Professor Martin Markowitz was awarded the Burton and Ruth Grimes Outstanding Teacher Award in 2007. He is currently engaged in international research about globalization. Recently, he was selected as one of a handful of Hamline faculty to travel to Vietnam to develop university networks for potential collaborations. While in Vietnam and upon his return, Professor Markowitz observed and wrote about the effects and evidence of globalization. As the co-director of the Urban Studies program in the College, Professor Markowitz has an especially keen eye for urbanization. His international research on globalization and urbanization will be continuing when he will spend the spring 2012 semester living in San Miguel, Mexico.
Professor Navid Mohseni co-founded the journal Middle East Critique, which held annual symposia at Hamline University until it moved to its new home at Lund University in Sweden in September 2010. He is actively engaged in painting and has presented his art works at Hamline University’s Art Gallery. In his current research, he incorporates his interest in visual sociology with his interest in painting.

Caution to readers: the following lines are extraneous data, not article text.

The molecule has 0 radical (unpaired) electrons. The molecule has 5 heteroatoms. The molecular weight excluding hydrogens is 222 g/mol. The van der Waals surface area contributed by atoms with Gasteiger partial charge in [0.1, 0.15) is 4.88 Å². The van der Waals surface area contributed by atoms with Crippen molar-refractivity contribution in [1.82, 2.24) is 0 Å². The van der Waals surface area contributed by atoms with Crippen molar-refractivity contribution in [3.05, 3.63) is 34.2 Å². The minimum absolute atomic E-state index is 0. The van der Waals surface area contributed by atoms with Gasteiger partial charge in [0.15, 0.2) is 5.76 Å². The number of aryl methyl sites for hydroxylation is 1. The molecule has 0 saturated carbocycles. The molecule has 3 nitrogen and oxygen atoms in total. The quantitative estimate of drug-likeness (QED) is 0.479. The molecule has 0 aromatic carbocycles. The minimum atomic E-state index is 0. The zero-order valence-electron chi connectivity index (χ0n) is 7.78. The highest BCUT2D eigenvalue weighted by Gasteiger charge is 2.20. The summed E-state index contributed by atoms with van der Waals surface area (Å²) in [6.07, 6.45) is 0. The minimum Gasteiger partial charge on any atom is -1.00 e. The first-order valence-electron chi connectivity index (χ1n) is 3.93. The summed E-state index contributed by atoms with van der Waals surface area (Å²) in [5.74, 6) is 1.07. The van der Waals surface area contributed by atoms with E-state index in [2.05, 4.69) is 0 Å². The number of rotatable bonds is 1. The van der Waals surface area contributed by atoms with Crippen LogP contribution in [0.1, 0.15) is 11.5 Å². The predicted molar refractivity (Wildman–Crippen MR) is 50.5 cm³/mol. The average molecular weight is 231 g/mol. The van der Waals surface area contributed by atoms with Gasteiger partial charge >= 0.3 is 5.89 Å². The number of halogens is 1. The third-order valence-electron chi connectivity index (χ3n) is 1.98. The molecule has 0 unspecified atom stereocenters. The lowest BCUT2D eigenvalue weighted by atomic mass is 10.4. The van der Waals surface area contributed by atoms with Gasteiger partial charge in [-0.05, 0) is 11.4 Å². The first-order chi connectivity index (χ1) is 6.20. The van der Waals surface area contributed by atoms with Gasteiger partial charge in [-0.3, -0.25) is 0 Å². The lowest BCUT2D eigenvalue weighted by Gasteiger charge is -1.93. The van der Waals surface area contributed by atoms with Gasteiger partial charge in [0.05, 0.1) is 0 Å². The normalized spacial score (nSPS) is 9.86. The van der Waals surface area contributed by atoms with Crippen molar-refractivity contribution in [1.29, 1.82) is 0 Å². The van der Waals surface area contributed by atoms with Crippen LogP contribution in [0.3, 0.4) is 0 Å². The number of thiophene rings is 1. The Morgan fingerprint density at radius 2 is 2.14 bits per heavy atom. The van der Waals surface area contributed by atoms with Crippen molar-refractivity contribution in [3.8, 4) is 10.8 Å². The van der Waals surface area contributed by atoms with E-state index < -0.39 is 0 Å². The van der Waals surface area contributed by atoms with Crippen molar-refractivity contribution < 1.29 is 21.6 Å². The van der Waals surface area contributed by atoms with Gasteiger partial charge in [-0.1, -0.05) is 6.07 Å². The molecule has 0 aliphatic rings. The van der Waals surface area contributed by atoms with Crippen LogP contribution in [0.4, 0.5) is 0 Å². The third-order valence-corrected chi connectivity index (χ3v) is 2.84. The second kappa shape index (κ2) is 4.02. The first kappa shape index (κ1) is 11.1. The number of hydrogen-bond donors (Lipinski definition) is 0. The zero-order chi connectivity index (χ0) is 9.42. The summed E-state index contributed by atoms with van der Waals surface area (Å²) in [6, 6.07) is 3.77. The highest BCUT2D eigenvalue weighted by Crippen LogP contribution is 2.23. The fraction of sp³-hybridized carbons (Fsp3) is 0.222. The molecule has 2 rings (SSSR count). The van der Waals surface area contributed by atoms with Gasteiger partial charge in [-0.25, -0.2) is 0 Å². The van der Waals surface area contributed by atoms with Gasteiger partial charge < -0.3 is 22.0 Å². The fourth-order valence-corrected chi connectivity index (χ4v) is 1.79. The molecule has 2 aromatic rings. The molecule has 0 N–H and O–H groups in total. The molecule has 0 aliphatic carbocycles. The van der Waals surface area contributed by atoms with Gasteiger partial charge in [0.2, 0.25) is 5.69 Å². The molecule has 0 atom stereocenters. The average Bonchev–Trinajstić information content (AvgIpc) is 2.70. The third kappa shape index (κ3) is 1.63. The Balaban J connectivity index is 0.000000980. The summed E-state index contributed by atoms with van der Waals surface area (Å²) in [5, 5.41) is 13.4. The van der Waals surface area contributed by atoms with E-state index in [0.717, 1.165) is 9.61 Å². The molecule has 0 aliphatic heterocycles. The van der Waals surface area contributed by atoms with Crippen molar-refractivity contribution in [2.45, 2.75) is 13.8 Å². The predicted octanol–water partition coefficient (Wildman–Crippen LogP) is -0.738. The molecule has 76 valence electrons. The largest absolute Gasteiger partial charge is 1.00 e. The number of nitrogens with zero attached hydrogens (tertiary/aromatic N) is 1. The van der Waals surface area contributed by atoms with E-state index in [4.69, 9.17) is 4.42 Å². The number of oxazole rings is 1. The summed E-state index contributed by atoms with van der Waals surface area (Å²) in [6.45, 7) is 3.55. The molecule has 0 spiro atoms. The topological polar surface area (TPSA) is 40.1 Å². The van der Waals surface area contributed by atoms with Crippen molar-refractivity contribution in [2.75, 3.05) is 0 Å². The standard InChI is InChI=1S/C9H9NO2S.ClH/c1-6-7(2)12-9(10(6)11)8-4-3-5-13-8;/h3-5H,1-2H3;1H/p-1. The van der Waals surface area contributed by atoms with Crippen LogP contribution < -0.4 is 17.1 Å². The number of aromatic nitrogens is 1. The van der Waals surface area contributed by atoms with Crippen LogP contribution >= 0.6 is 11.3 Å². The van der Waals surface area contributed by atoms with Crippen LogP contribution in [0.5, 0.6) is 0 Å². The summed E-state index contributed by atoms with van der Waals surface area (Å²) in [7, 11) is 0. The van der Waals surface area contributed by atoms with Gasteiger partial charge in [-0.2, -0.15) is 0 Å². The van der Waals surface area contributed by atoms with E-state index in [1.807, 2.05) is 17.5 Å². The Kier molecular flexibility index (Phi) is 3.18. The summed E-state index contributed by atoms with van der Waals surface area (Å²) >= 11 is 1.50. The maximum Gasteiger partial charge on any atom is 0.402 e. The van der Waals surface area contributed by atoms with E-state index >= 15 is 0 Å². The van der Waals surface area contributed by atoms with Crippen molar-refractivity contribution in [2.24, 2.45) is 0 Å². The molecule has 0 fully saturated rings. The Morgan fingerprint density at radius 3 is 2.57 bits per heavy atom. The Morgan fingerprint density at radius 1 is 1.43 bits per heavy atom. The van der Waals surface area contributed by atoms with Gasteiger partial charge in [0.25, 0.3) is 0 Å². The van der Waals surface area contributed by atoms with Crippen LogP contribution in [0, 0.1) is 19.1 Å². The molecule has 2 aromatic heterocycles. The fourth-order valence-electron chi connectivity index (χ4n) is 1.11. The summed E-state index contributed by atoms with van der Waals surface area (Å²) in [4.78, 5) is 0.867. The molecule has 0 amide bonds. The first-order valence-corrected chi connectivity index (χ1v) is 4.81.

Professor Sharon Preves recently published her co-edited anthology Classic and Contemporary Perspectives in Social Psychology (Oxford University Press 2010) and was a keynote speaker for the National Council of Family Relations' annual conference in 2010, speaking about the implications of intersex variations of sex development for families. Professor Preves was also selected as Faculty Advisor of the Year in 2006. In 2009, Professor Preves co-authored an article on collaborative teaching in Teaching Sociology, a publication of the American Sociological Association.
Sociology majors and alumni are highly successful as well:
Amanda Jungels '05 is enrolled in the Ph.D. program in Sociology at Georgia State University. Amanda just completed a Masters degree in the same program, utilizing research she began as an undergraduate at Hamline. This research focused on the experiences of women who were trying to leave prostitution and was gathered at her previous undergraduate internship site in St. Paul, Breaking Free. Kelly Dahlman '09 recently became employed by Children's Home Society and Family Services. She is working as a case manager overseeing services for fifteen families in need of social services. While a student at Hamline, she was one of several Sociology majors to present her research at NCUR. Jordan Dibb '09 launched his iwalkforlove campaign, walking from Minneapolis, MN to Miami, FL in an attempt to raise $100,000 in relief funds for the people of Haiti. Brad Brake '10 was accepted to the American Sociological Honors Program as well as Teach for America. Brad was one of many Sociology majors to present his research at the National Conference for Undergraduate Research.